Thursday, September 01, 2005
X-MEN: PHOENIX - LEGACY OF FIRE Marvel Comics, 2003
Boob War Week continues with X-Men: Phoenix – Legacy of Fire, a book that is Boob War in its purest form.
A caveat: in order to do this comic justice, I’ve included some typical panels of art in this post. The art may not be work safe, although technically there is no nudity. Technically. Believe me, with this comic it was difficult to find panels that didn’t have crotch/ass/breast shots. So anyway, be warned! Your boss may wonder why you’re looking at pictures of half-naked cartoon ladies.
X-Men: Phoenix – Legacy of Fire was published under Marvel’s MAX imprint, and was connected to the regular X-Men universe by the thinnest of plot threads. The book references the Shadow King, the Phoenix, and there’s a character called Madelyne, but that’s about it. Were I a cynical person, I would say that they slapped the X-Men title on this book in an effort to raise sales, even though the interior content is only tangentially related to the X-Men books proper. But I’m not cynical – I like to think that the creators and editors had a pure artistic vision of an alternate reality based on the X-Men mythos where chicks run around in thongs. It’s art, man. Art.
Written and illustrated by Ryan Kinnaird with a liberal dose of computer generated effects, X-Men: Phoenix is a pseudo-manga fantasy that is such a pure expression of the Boob War principles that it has an “explicit advisory” notice on the cover.
There is no sex per se in the comic, but everything is highly sexualized. The two female protagonists, Jena and Madelyne, run around in scant outfits that leave little to the imagination, and the art is downright lascivious. Seriously, if there is even the slightest chance for a crotch/ass/breast shot, Kinnaird takes it.
See what I mean? The “camera” placement in this book isn’t accidental – there are more crotch shots in this book than in an up-skirt fetish mag.
I don’t want to get into the story too much because… you know, I don’t know if I actually even read this comic. I mean, I must have… Let’s just say that the art distracts one’s attention from the narrative, which isn’t terribly gripping.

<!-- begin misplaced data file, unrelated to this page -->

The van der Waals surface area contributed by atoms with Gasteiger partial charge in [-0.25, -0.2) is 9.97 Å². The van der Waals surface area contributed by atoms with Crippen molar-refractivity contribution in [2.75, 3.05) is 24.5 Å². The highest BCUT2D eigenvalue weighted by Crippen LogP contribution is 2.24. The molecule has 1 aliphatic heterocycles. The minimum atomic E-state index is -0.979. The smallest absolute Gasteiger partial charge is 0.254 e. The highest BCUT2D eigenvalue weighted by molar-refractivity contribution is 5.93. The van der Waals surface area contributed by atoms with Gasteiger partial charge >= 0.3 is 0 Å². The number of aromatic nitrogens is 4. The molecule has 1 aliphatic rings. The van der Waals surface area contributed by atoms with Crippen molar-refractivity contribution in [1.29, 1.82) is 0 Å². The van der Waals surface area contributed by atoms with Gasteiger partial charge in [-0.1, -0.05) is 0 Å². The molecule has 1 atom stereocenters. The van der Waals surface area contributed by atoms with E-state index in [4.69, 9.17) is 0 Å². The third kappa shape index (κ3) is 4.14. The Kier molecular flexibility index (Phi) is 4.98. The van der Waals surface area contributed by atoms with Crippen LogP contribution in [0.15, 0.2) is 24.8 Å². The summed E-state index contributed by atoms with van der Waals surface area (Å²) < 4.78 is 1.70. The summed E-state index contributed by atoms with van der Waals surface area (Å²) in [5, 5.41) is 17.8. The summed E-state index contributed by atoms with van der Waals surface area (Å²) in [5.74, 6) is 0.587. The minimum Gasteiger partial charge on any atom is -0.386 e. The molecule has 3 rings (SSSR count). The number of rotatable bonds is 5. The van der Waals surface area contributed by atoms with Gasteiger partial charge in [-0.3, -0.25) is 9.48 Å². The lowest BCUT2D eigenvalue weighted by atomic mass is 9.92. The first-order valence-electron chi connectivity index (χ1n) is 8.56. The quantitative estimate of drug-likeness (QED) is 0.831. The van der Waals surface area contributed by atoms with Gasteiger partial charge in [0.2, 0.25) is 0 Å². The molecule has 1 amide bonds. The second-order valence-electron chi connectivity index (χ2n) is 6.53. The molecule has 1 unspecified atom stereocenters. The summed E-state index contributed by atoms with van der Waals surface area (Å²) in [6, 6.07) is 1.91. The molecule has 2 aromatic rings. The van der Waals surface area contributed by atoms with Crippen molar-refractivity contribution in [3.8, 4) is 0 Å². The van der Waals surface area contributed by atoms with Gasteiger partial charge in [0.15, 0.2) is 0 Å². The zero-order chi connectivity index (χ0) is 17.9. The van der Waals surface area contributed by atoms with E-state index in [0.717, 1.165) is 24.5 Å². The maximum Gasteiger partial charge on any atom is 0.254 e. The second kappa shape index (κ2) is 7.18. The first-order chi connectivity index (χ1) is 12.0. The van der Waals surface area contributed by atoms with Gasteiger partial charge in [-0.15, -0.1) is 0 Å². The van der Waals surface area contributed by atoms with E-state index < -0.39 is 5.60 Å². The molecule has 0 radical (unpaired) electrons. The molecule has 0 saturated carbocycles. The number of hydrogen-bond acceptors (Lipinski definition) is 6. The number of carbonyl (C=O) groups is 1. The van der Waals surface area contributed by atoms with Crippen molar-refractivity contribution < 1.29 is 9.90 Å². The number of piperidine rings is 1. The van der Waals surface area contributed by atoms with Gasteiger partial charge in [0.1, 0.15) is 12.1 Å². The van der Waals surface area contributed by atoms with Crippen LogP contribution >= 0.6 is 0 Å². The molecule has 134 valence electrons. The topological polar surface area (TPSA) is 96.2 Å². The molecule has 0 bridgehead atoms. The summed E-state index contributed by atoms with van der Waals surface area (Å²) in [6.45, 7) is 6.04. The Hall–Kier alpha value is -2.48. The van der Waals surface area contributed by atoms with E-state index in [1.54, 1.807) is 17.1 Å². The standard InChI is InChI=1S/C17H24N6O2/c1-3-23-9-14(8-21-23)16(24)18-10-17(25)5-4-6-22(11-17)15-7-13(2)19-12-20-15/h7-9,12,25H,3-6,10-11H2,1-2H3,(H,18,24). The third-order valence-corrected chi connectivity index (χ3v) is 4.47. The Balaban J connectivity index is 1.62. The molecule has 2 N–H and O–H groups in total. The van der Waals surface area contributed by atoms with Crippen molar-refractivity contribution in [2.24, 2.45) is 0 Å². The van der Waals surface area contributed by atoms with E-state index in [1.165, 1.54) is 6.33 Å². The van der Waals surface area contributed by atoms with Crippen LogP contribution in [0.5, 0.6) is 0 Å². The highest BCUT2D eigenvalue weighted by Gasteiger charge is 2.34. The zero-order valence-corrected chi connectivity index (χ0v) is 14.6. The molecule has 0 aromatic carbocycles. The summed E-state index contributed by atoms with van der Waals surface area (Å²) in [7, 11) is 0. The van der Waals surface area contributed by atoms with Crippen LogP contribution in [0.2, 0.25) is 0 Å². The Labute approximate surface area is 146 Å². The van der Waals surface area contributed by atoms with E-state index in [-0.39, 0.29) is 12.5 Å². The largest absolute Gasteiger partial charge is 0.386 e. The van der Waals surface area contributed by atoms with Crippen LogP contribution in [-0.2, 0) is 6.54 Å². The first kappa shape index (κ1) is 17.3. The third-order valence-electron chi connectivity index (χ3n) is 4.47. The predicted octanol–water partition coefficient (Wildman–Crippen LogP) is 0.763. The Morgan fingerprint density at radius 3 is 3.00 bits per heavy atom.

One thing I do know about the story is that there are two hot, half-naked sisters who live in Limbo, there’s a scary skull guy named The Shadow King, that the sisters go on a quest, and that bikini waxing is clearly a priority in their lives. There – you’re now up to speed.
This comic came out during Bill Jemas’ tenure as Marvel president. I would have paid money to listen in on the editorial meeting where they discussed this book. In an oft-repeated convention here at Dave’s Long Box, allow me to speculate what the behind-the-scenes dialogue would have sounded like:
Marvel Big-Shot: “So what’s it about?”
Editor: “Umm, I’m not 100% sure. But it’s got tits. And crotch shots.”
Marvel Big-Shot: “Yeah, but what’s the story?”
Editor: “Well, there are these two chicks. Girls, really. And they don’t wear a lot of clothes. And, um, they have tits.”
Marvel Big-Shot: “That’s it?”
Editor: “They wear little thongs, too.”
Marvel Big-Shot: “I don’t know…”
Editor: “How about we change the names of the girls and call it an X-Men book?”
Marvel Big-Shot: “I LOVE it!”
One of the issues that I have with this book, and with some manga comics in general, is that the sexy female characters look so damn young. Throughout this mini-series we get flashbacks of Jena as a young girl, learning the ways of the Phoenix or something, and she’s wearing outfits that would make strippers blush. I guess I can understand the school girl fetish of Japanese comics – it’s a different culture and all that – but when that same aesthetic gets transplanted into American comics, it seems a little creepy.
Jena has a friend, a perky elf-girl named Nid, who looks like an eleven-year old girl who has had breast augmentation. Here’s a panel at the end of the book where Nid affectionately places her hands on her friend’s naked hips as they walk and talk:
“I think that legacy is over, and a new one is just beginning. Now let’s go take a bath!”
You have to give X-Men: Phoenix some credit for being so unabashedly naughty and titillating, but I question the wisdom/ethics of marketing this particular Boob War comic to X-Men fans instead of just being honest and calling it Thong Quest.